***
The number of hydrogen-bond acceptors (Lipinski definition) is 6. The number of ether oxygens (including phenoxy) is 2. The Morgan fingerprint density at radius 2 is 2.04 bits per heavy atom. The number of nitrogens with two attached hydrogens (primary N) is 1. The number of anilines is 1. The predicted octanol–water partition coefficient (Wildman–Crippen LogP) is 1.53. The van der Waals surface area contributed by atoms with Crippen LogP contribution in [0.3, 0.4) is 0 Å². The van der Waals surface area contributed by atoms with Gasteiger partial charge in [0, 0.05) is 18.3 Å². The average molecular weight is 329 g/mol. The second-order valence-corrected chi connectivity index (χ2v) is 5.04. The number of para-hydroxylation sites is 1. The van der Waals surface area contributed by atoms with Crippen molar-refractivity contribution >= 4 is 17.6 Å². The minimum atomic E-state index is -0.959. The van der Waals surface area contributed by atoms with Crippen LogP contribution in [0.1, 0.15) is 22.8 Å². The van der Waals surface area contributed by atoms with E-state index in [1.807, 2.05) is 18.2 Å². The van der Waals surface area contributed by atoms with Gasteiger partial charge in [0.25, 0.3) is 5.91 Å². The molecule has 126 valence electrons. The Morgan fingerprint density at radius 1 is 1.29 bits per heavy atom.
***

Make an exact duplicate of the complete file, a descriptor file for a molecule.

The number of hydrogen-bond acceptors (Lipinski definition) is 6. The number of ether oxygens (including phenoxy) is 2. The Morgan fingerprint density at radius 2 is 2.04 bits per heavy atom. The number of nitrogens with two attached hydrogens (primary N) is 1. The number of anilines is 1. The predicted octanol–water partition coefficient (Wildman–Crippen LogP) is 1.53. The van der Waals surface area contributed by atoms with Crippen LogP contribution in [0.3, 0.4) is 0 Å². The van der Waals surface area contributed by atoms with Gasteiger partial charge in [0, 0.05) is 18.3 Å². The average molecular weight is 329 g/mol. The second-order valence-corrected chi connectivity index (χ2v) is 5.04. The number of para-hydroxylation sites is 1. The van der Waals surface area contributed by atoms with Crippen molar-refractivity contribution >= 4 is 17.6 Å². The minimum atomic E-state index is -0.959. The van der Waals surface area contributed by atoms with Crippen LogP contribution in [0.1, 0.15) is 22.8 Å². The van der Waals surface area contributed by atoms with E-state index in [1.807, 2.05) is 18.2 Å². The van der Waals surface area contributed by atoms with Gasteiger partial charge in [0.25, 0.3) is 5.91 Å². The molecule has 126 valence electrons. The Morgan fingerprint density at radius 1 is 1.29 bits per heavy atom.